Author(s): Magnusson CG
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Abstract Cord serum IgE was assayed by particle counting immunoassay (PACIA) in an unselected series of European newborns (n = 190; geom mean = 0.37 IU/ml) and a cut-off limit established (greater than or equal to 1.20 IU/ml) for prediction of atopy. At control follow-up by questionnaire 18 months after birth, 38 infants (20.0\%) had developed definite (9.5\%) or probable (10.5\%) atopy with a significant predominance of boys (P less than 0.03). Infants with a positive immediate family history (IFH) had a higher risk of developing atopy (P less than 0.0025) and also had a higher incidence of elevated cord IgE (P less than 0.02) than infants with a negative IFH. Maternal atopy influenced cord IgE levels significantly (P less than 0.00005), whereas paternal atopy did not (P = 0.23). No fetal IgE antibodies against five common allergens could be demonstrated in 36 cord sera tested. Breast-feeding for 3 months was not sufficient to prevent atopic symptoms. The predictive value of cord IgE was high since 26 of 36 newborns (positive predictive value = 72.2\%) with elevated cord IgE had developed atopic symptoms before follow-up. Of the 38 infants who developed atopic symptoms, 26 had elevated cord IgE (sensitivity = 68.4\%) compared to only 10 (6.6\%) of the 152 atopy-free infants (P less than 0.00005). The data indicate that elevated cord IgE as determined by PACIA is a good predictor of early-onset atopy, better than family history (P less than 0.008), and that primarily maternal atopy seems to affect fetal IgE synthesis.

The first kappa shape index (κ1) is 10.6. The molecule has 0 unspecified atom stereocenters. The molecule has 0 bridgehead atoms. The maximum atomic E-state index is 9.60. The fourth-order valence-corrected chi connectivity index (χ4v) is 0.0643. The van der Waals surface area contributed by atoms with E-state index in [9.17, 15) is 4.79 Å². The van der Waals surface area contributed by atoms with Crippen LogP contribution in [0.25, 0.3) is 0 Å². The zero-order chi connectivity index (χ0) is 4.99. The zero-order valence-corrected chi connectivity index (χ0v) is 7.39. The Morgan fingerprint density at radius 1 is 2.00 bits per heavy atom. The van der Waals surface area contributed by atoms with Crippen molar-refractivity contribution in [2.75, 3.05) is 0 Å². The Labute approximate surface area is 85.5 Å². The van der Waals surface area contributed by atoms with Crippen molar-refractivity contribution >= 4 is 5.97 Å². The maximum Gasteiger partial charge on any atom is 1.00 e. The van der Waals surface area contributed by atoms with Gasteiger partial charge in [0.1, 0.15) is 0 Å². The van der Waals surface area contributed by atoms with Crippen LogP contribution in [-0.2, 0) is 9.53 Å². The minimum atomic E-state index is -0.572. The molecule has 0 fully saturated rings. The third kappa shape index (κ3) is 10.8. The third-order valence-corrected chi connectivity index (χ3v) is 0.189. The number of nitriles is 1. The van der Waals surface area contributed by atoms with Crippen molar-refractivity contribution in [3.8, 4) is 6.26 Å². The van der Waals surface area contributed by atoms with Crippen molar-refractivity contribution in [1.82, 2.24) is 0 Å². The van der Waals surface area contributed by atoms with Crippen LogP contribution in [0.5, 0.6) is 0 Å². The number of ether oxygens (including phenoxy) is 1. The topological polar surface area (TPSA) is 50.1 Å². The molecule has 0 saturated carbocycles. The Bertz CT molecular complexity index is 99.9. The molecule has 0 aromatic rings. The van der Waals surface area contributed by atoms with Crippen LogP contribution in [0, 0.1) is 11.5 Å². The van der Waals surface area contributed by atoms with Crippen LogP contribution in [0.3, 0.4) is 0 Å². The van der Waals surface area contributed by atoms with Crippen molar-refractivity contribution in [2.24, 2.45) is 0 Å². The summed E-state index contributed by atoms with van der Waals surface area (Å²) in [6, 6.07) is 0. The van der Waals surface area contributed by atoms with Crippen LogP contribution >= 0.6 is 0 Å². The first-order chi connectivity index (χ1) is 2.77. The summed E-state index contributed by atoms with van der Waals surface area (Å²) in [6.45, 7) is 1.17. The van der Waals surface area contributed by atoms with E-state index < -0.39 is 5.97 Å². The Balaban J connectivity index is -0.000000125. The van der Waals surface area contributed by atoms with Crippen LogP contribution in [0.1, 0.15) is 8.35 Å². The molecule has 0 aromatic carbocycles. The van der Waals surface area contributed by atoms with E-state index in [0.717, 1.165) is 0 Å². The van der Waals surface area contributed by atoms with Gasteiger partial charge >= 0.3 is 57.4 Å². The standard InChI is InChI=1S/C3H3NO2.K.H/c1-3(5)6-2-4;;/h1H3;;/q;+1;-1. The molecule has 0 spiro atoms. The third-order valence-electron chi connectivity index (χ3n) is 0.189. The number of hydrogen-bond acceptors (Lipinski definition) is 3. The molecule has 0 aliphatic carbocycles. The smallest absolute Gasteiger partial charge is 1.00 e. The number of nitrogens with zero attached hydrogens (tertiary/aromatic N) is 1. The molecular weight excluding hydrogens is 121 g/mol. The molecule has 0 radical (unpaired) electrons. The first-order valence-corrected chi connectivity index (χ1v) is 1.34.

This article was published in Allergy
and referenced in International Journal of Inflammation, Cancer and Integrative Therapy